Pakistan’s main opposition parties held protest rallies in cities across the country yesterday, accusing Prime Minister Imran Khan’s government of ruining the economy and seeking to intimidate and silence its opponents.
The so-called “Black Day” protests, a year after Khan’s Pakistan Tehreek-e-Insaf (PTI) party swept to power following the July 25, 2018 election, come amid mounting economic problems for Pakistan and a political climate that has grown increasingly angry.
Surging prices of fuel and everyday staples, a plunging currency that has lost a quarter of its value since the election and allegations of media censorship and stifling opposition voices has fuelled the protests.
Opposition groups ranging from right-wing Islamic parties to secular organisations took to streets in all major cities.
“We don’t accept Khan’s government as legitimate. He was ‘selected’ and imposed on the nation by the military,” Islamic leader Maulana Fazlur Rehman said in a speech he gave in the northwestern city of Peshawar.
A crowd of tens of thousands of activists from Rehman’s and other opposition parties burst into cheers when speakers announced more protests in the near future.
“Every day in the presence of Imran Khan is a black day,” Maryam Nawaz, a vice-president of the Pakistan Muslim League – Nawaz (PML-N) that was ousted from power in last year’s election, told a crowd of thousands of supporters in a football stadium in the western city of Quetta.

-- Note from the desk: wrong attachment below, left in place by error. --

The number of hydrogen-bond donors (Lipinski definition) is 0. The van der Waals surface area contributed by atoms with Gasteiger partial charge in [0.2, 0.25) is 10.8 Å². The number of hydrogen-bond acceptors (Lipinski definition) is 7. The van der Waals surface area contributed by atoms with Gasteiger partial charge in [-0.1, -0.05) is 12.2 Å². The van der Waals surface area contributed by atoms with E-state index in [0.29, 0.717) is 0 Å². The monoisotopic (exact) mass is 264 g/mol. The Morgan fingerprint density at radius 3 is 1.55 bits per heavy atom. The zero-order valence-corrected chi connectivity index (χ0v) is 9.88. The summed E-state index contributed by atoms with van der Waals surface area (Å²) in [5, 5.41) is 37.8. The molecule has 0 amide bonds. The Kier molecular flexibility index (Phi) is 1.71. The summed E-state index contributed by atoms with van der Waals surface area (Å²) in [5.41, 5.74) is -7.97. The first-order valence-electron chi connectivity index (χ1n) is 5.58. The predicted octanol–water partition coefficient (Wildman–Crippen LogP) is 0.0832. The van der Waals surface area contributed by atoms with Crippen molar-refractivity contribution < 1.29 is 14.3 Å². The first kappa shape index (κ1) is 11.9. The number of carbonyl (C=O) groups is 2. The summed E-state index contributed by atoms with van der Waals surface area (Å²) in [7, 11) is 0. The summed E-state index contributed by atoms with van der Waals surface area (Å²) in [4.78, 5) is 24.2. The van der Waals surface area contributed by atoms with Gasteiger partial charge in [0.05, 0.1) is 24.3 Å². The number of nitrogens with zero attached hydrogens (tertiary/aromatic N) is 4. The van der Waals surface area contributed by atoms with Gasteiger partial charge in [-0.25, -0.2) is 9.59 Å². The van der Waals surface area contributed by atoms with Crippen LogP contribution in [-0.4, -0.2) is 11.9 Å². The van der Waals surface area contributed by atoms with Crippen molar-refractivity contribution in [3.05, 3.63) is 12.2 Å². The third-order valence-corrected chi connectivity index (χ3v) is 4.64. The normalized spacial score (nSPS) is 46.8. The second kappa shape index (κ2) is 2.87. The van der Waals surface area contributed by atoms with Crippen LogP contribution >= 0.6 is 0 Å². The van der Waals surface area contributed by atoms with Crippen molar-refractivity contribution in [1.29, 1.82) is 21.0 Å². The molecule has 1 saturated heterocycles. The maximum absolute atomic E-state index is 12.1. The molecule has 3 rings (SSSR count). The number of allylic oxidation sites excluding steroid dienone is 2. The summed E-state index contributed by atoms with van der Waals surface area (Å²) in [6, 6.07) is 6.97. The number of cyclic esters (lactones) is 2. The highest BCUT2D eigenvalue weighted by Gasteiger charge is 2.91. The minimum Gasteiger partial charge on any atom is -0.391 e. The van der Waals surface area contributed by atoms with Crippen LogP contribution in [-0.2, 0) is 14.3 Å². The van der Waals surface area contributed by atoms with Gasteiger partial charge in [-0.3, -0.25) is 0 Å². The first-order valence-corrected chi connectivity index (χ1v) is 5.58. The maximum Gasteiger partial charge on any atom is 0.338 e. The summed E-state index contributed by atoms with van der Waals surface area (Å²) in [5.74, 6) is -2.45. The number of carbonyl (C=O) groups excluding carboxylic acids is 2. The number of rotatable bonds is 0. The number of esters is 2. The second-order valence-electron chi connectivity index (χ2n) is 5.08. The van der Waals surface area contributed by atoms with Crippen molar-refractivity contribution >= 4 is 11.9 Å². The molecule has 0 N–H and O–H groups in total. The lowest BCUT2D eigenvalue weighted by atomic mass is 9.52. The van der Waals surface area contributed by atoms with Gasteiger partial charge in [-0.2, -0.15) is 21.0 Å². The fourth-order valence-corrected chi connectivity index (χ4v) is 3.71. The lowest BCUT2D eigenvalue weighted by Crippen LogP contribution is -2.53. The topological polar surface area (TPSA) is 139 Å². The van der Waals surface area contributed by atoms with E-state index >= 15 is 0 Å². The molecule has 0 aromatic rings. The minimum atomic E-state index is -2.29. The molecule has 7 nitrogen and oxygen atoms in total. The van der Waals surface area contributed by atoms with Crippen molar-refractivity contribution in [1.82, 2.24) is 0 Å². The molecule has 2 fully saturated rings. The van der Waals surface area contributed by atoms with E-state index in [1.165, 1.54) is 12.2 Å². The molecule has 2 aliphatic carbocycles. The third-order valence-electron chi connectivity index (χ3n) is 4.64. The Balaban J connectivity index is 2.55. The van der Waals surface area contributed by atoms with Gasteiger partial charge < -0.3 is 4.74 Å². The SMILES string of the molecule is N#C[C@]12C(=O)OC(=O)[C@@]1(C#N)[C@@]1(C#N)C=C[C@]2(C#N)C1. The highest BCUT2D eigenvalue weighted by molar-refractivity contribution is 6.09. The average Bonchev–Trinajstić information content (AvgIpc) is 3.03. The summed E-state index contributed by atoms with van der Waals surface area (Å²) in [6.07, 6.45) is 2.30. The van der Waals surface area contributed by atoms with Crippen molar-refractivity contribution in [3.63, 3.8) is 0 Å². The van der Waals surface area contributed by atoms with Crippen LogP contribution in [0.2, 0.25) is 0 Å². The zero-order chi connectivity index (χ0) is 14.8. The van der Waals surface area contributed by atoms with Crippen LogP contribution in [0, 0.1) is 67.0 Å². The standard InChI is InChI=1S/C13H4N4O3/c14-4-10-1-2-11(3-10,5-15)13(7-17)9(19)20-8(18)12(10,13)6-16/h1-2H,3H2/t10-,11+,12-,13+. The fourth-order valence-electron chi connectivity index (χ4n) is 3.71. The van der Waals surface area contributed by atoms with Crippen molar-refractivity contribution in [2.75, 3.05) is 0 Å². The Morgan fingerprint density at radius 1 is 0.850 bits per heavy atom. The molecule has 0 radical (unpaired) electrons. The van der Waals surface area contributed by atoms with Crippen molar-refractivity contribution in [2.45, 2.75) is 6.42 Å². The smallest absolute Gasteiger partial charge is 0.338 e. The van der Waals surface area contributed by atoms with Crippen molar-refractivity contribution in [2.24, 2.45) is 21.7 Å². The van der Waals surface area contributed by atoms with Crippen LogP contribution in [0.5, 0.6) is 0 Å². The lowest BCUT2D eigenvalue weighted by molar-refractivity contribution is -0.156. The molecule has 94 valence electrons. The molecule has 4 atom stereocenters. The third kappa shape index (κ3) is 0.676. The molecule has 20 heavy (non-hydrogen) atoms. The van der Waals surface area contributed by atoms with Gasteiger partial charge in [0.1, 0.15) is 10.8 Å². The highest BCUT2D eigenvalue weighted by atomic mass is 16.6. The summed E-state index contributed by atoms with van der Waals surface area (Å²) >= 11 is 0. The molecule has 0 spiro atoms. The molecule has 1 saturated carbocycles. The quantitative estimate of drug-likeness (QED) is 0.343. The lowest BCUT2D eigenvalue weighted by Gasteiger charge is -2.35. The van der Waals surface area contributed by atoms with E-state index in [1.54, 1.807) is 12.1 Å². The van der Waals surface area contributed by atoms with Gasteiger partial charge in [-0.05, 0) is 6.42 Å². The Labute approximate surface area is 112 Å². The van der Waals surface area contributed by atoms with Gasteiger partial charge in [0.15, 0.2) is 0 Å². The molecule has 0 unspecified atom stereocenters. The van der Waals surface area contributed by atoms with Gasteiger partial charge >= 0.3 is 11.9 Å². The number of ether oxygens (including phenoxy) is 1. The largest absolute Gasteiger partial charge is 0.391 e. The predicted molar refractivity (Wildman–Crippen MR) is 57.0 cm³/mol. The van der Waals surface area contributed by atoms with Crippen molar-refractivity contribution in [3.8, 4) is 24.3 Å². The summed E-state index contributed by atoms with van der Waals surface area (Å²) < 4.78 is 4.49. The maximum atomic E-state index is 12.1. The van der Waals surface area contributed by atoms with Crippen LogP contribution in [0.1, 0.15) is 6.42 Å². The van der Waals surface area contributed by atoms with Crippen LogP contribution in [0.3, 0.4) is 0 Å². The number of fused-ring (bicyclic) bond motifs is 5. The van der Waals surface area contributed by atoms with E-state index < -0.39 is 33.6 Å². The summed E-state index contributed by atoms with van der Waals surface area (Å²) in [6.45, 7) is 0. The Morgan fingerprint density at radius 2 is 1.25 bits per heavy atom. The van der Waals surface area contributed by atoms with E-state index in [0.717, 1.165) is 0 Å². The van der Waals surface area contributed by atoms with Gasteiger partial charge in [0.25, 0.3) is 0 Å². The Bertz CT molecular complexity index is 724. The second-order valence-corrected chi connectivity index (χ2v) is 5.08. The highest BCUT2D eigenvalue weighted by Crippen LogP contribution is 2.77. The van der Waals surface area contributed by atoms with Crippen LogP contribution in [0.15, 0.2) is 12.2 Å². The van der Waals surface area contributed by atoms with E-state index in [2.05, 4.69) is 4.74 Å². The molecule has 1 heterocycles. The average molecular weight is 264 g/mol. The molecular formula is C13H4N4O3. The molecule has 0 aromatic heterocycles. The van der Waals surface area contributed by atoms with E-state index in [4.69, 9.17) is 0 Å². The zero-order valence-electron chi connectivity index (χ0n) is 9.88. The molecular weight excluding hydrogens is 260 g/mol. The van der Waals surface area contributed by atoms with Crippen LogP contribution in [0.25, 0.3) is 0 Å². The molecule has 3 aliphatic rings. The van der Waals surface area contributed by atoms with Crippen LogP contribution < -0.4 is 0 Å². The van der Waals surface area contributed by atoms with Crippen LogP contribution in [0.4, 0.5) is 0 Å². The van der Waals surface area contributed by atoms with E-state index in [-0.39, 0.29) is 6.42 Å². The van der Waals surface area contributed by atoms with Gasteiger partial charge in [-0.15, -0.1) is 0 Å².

She accused Prime Minister Khan of accepting “dictation” from US President Donald Trump during his visit to Washington, and proposed a march on the capital Islamabad but did not name a date.
In Karachi, Pakistan’s commercial capital, thousands of supporters of the Pakistan Peoples Party (PPP), Pakistan’s other main opposition party, gathered to hear party leader Bilawal Bhutto Zardari, son of the murdered former prime minister Benazir Bhutto.
Banners reading “PTI brought price hikes, PTI brought joblessness, PTI brought economic terrorism” hung over the main stage.
Khan’s government came to power with Pakistan already nearing a balance of payments crisis, and this month agreed a $6bn bailout with the International Monetary Fund (IMF) that came with tough austerity conditions including more taxes and an agreement to let the rupee currency fall sharply.
It has dismissed the opposition protests and blamed the economic turmoil on massive corruption and economic mismanagement by previous governments, accusing their leaders of shifting millions of dollars out of the country illegally.
PML-N founder and former prime minister Nawaz Sharif, Maryam’s father, is currently serving a seven-year sentence on corruption charges.
His successor, Shahid Khaqan Abbasi, has also been arrested on corruption charges.
The arrests have fed the anger of opposition parties, who say that the government has manipulated the justice system to crush its adversaries.
Earlier this month, PML-N officials produced video evidence that they said showed the judge responsible for sentencing Sharif had been blackmailed into convicting him.
The judge, who said the PML-N had also attempted to blackmail him, has since been sacked from the court that decided the Sharif case.